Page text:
Opening in Radio City Music Hall in New York City in August of 1953, romantic comedy Roman Holiday remains as charming and iconic as it was seven decades ago. Produced and directed by William Wyler (Mrs. Miniver, The Best Years of Our Lives), Roman Holiday launched a young Audrey Hepburn into stardom as fictitious Princess Anne, and also stars the tall, dark and handsome Gregory Peck as Joe Bradley.
Seventy years after its release, we still get lost in the romance and scenery — here are 10 fascinating facts about Roman Holiday that made it the beloved hit that it still is today!
1. Roman Holiday wasn't supposed to star Hepburn and Peck
That's right — there was a chance that doe-eyed Audrey Hepburn wouldn't have played this role. First in line was Elizabeth Taylor and Jean Simmons, both of whom weren't available. But don't be fooled — Hepburn was no flop, even if she wasn't the first choice. Despite it being her first mainstream American film, truly putting her on the map, she stunned audiences and won the Academy Award for Best Actress for her role as Princess Anne.
On the other hand, Gregory Peck was also a second choice, as Cary Grant was first pick. Grant, however, declined the role, feeling that he was too old to act alongside Hepburn as a love interest.
2. There was a 13-year age gap between Hepburn and Peck
Fresh-faced Hepburn came onto the scene at the age of 24, while Peck was 37 when this film was made. (Take a look at these stunning photos of Audrey Hepburn after 50!)
3. Roman Holiday was allegedly inspired by the royal family
The "forbidden romance" aspect of the film was said to have been inspired by the British royal family. Around the time of the film's conception, Princess Margaret had a relationship with a man named Peter Townsend, a Royal Air Force pilot who served as an equerry for the king.
Their romance spanned across years and was a true testament to the fact that love knows no labels or titles. However, it was ultimately his status as a divorcee which kept them apart, as the Church of England forbade her from marrying someone who had been divorced.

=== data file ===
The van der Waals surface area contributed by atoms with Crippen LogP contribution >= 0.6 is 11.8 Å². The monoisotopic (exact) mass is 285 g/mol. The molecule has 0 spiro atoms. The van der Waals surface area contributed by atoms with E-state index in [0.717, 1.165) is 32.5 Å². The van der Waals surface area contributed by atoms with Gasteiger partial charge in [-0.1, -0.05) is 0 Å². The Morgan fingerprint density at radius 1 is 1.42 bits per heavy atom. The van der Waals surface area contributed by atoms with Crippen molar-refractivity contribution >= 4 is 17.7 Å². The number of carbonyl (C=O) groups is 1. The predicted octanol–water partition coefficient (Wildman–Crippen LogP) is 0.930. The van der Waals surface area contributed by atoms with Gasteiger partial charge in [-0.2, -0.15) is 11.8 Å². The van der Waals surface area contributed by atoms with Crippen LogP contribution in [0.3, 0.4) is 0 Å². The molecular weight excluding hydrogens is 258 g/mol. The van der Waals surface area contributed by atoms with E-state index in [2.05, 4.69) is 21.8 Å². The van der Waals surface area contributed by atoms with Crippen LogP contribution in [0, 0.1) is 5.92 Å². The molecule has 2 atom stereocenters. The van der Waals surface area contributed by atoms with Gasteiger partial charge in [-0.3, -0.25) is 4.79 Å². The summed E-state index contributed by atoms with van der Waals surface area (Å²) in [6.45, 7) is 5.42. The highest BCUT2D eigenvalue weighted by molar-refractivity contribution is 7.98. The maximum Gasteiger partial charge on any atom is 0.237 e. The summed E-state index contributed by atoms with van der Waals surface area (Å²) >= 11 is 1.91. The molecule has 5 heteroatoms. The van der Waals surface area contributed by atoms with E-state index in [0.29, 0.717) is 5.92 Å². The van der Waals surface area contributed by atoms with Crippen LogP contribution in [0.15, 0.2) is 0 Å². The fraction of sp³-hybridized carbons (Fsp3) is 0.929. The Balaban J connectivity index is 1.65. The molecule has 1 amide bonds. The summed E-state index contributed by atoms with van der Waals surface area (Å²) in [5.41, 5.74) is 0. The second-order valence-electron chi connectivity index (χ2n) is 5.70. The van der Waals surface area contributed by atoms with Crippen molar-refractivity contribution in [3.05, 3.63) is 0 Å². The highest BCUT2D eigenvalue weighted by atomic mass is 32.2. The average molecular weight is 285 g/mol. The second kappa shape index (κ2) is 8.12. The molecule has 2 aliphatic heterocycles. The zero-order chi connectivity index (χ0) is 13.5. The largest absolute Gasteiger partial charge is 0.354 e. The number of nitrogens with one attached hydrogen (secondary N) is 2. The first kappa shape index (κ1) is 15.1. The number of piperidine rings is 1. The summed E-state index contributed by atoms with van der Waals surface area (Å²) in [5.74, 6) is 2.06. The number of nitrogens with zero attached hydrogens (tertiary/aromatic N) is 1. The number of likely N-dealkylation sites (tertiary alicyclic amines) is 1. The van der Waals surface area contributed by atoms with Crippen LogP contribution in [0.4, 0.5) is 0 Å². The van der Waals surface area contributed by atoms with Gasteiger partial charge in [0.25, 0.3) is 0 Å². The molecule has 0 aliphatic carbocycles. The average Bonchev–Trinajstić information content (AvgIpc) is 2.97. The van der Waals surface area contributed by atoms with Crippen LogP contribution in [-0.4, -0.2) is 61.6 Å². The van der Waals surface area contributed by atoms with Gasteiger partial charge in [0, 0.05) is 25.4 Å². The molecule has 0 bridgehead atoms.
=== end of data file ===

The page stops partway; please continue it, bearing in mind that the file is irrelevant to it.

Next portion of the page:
4. The actual writer of the film didn't receive any credit
Dalton Trumbo, who wrote Roman Holiday, was actually blacklisted from Hollywood for his refusal to testify before Congress while they were investigating potential communist influences in Hollywood and movies. That being said, Ian McLellan Hunter was credited and accepted the Oscar for Best Story.
5. The film studio had to make a deal with the British government
Audrey Hepburn's role as a princess was one thing, but the film studio, Paramount, actually had to work with the British government, making a deal with them that ensured Hepburn's princess character was in no way associated with the British royal family.
6. There was talks of a sequel, but nothing ever came to be
Some things aren't meant to be. After the initial success of the film, both Audrey Hepburn and Gregory Peck were approached about the possibility of doing a sequel for the film. While nothing ever came to be, there were other adaptations made. In 1987, a remake was done that starred Catherine Oxenberg and Tom Conti as the two leads.
7. The iconic 'Mouth of Truth' scene was improvised
In one of the most well-known scenes of the film, Gregory Peck sticks his hand in the famed statue — when you stick your hand in its mouth, if you take it out and it's bitten off, then you're a liar. Peck was meant to just pretend his hand was being chewed off, but when he pulled it out and tucked it into the sleeve of his jacket, Hepburn's scream of shock and fear was genuine. Talk about getting into character!
8. Audrey Hepburn lost her Oscar the night of her big win
Lost in the excitement of her big win for Best Actress, Hepburn actually misplaced her Oscar the night of the ceremony, leaving it in the ladies' bathroom!
9. Roman Holiday was the first American film completely shot in Italy
William Wyler much preferred to shoot on location in Rome as opposed to a Hollywood soundstage, and the film actually ended up being the first American movie to be shot completely in Italy. When it came to pinching pennies, Wyler had to choose his battles, and therefore shot the film in black-and-white as opposed to technicolor.
10. Gregory Peck insisted Audrey Hepburn get a bigger billing
Peck could see the potential that the young actress had, and despite him being promised his name above the title billing, he knew that spot belonged to her as well just based on her talent. It's said that Peck predicted Hepburn's Oscar win, and the actor was correct to see the potential in her, despite not being nominated himself.